Rafael Nadal’s decision to skip Miami Open unfortunate – but it’s the right call as he eyes French Open No 14
With Roger Federer already out, Rafael Nadal’s decision to withdraw from the Miami Open would have undoubtedly been a blow for the tournament.
Though it is hard to tell how either would have done at the event, the fact that neither will play is certainly disappointing in terms of attracting spectators – which are being allowed in at limited capacity – and TV viewers around the world.
However, Nadal’s withdrawal is certainly not surprising and it will almost certainly be the best decision for him as he looks ahead to the rest of the season.
To start, there can be little doubt that the world No 3 is probably still working off the back injury that troubled him in Australia and playing too soon would likely aggravate any persisting issues.
Aside from that, it is clear that Nadal is focusing on the clay-court season that will start shortly after the event in Florida ends.
There has been a theme when it comes to the ATP Masters 1000 tournament and the Spaniard as he also withdrew from the Miami Open in 2018 and 2019.
It can’t be an easy decision to withdraw from the event, with it being one of the few big titles on the ATP Tour that he has never won.
Nadal is a five-time runner-up in Miami, having lost in the final to Federer the last time he played at the event in 2017.
However, he is likely aware that it is unrealistic for him to win the title now, having not proved a threat on hard courts to Novak Djokovic in recent years and with other players such as Daniil Medvedev and Stefanos Tsitsipas in a strong position to beat him on the surface.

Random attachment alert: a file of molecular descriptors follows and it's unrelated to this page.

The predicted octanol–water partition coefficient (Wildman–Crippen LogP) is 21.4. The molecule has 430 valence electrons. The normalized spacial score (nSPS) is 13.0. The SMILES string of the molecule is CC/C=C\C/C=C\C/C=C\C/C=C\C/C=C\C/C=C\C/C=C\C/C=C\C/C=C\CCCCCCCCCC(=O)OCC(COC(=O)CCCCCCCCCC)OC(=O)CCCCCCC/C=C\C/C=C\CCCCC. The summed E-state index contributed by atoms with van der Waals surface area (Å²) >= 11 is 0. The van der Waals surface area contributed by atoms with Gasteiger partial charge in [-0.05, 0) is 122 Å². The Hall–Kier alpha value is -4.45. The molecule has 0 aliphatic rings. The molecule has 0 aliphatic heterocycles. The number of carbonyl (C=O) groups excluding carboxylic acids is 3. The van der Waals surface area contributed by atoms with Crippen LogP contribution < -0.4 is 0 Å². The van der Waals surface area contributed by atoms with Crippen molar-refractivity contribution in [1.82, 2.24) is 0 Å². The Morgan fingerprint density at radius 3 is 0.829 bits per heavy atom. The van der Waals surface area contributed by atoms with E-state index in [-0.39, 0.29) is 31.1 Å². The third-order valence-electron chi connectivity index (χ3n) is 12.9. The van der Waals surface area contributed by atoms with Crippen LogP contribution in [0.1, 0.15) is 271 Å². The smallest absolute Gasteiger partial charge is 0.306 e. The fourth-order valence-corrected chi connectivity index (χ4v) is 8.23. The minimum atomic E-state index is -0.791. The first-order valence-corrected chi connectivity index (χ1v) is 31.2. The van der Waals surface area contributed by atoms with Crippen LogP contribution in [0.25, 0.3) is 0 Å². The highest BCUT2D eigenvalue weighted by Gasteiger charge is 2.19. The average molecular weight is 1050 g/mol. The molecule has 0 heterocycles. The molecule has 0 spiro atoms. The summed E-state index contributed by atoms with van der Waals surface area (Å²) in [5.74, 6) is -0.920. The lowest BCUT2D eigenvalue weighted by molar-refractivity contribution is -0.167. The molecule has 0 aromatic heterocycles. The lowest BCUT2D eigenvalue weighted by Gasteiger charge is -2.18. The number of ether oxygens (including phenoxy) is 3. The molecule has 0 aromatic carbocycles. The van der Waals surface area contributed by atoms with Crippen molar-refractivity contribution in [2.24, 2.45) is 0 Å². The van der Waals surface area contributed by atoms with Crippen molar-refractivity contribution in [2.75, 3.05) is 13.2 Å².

He would certainly love to have one Miami Open title behind him but, as he approaches his 35th birthday in June, he will understandably be hoping to make further history on his beloved clay courts.
His first events on the clay this year will likely be the Monte Carlo Masters and the Barcelona Open, events that he has already won a record 11 times, after which he is expected to feature in Madrid and Rome before a tilt at a 14th French Open title.
He is by far and away the greatest clay-court player of all time and if he is fit and healthy this year there is no doubt that he will once again be the sizable favourite to win at every clay tournament he plays.
It is perhaps unlikely that he will win them all, but he will be the man to beat Roland Garros and victory there would see him win a record-breaking 21st Grand Slam title.
It would certainly be unwise for Nadal to jeopardise his strongest chance of winning another major title by playing in Miami on a different surface and if he is not quite yet at peak fitness.
It is certainly disappointing to not see him on court and it will be almost two months since the Australian Open when he plays in Monte Carlo, but to see him fit and healthy on clay courts is arguably one of the best spectacles in the sport.
Follow Oli Jefford on Twitter @odicksonjefford.
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